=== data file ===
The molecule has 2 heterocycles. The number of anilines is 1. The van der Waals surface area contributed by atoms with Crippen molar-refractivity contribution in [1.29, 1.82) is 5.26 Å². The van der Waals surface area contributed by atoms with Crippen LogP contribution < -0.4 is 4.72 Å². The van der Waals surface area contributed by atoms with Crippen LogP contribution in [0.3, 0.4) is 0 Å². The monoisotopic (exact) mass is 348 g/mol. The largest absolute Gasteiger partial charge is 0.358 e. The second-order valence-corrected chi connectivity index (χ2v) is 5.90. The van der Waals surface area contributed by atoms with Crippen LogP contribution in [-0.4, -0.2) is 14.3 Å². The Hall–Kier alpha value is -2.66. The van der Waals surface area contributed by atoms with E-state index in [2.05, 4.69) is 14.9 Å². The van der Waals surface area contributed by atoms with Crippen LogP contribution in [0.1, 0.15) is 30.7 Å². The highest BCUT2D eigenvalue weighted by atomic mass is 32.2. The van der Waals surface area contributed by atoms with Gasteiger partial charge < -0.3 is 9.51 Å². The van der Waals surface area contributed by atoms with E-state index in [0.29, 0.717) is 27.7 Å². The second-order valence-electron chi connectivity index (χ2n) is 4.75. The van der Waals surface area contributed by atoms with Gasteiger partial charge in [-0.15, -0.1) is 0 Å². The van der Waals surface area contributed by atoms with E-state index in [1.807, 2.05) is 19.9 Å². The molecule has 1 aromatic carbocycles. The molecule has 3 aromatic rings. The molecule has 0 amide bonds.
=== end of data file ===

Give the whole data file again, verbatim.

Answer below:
The molecule has 2 heterocycles. The number of anilines is 1. The van der Waals surface area contributed by atoms with Crippen molar-refractivity contribution in [1.29, 1.82) is 5.26 Å². The van der Waals surface area contributed by atoms with Crippen LogP contribution < -0.4 is 4.72 Å². The van der Waals surface area contributed by atoms with Crippen LogP contribution in [0.3, 0.4) is 0 Å². The monoisotopic (exact) mass is 348 g/mol. The largest absolute Gasteiger partial charge is 0.358 e. The second-order valence-corrected chi connectivity index (χ2v) is 5.90. The van der Waals surface area contributed by atoms with Crippen LogP contribution in [-0.4, -0.2) is 14.3 Å². The Hall–Kier alpha value is -2.66. The van der Waals surface area contributed by atoms with E-state index in [2.05, 4.69) is 14.9 Å². The van der Waals surface area contributed by atoms with Crippen LogP contribution in [0.1, 0.15) is 30.7 Å². The highest BCUT2D eigenvalue weighted by atomic mass is 32.2. The van der Waals surface area contributed by atoms with Gasteiger partial charge < -0.3 is 9.51 Å². The van der Waals surface area contributed by atoms with E-state index in [0.29, 0.717) is 27.7 Å². The second-order valence-electron chi connectivity index (χ2n) is 4.75. The van der Waals surface area contributed by atoms with Gasteiger partial charge in [-0.15, -0.1) is 0 Å². The van der Waals surface area contributed by atoms with E-state index in [1.807, 2.05) is 19.9 Å². The molecule has 1 aromatic carbocycles. The molecule has 3 aromatic rings. The molecule has 0 amide bonds.